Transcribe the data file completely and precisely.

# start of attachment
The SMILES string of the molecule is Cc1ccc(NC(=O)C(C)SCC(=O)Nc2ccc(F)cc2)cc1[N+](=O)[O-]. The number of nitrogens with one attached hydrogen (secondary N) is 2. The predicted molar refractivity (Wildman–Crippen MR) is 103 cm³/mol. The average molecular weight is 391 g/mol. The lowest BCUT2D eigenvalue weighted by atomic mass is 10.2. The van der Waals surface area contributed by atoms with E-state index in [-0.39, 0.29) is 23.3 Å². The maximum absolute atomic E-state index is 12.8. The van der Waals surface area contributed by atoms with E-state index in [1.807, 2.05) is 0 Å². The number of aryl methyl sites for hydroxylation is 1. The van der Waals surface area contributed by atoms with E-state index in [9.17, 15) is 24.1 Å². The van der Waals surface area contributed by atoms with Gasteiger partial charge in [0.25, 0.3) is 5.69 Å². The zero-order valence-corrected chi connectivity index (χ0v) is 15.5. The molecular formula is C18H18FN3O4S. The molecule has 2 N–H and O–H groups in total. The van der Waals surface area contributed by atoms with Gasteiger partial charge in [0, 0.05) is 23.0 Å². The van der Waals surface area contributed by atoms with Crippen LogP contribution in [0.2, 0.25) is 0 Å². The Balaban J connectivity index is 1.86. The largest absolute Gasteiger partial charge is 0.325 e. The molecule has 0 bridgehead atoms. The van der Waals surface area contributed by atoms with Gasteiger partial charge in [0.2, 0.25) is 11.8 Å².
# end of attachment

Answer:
The SMILES string of the molecule is Cc1ccc(NC(=O)C(C)SCC(=O)Nc2ccc(F)cc2)cc1[N+](=O)[O-]. The number of nitrogens with one attached hydrogen (secondary N) is 2. The predicted molar refractivity (Wildman–Crippen MR) is 103 cm³/mol. The average molecular weight is 391 g/mol. The lowest BCUT2D eigenvalue weighted by atomic mass is 10.2. The van der Waals surface area contributed by atoms with E-state index in [-0.39, 0.29) is 23.3 Å². The maximum absolute atomic E-state index is 12.8. The van der Waals surface area contributed by atoms with E-state index in [1.807, 2.05) is 0 Å². The number of aryl methyl sites for hydroxylation is 1. The van der Waals surface area contributed by atoms with E-state index in [9.17, 15) is 24.1 Å². The van der Waals surface area contributed by atoms with Gasteiger partial charge in [0.25, 0.3) is 5.69 Å². The zero-order valence-corrected chi connectivity index (χ0v) is 15.5. The molecular formula is C18H18FN3O4S. The molecule has 2 N–H and O–H groups in total. The van der Waals surface area contributed by atoms with Gasteiger partial charge in [0, 0.05) is 23.0 Å². The van der Waals surface area contributed by atoms with Crippen LogP contribution in [0.2, 0.25) is 0 Å². The Balaban J connectivity index is 1.86. The largest absolute Gasteiger partial charge is 0.325 e. The molecule has 0 bridgehead atoms. The van der Waals surface area contributed by atoms with Gasteiger partial charge in [0.2, 0.25) is 11.8 Å².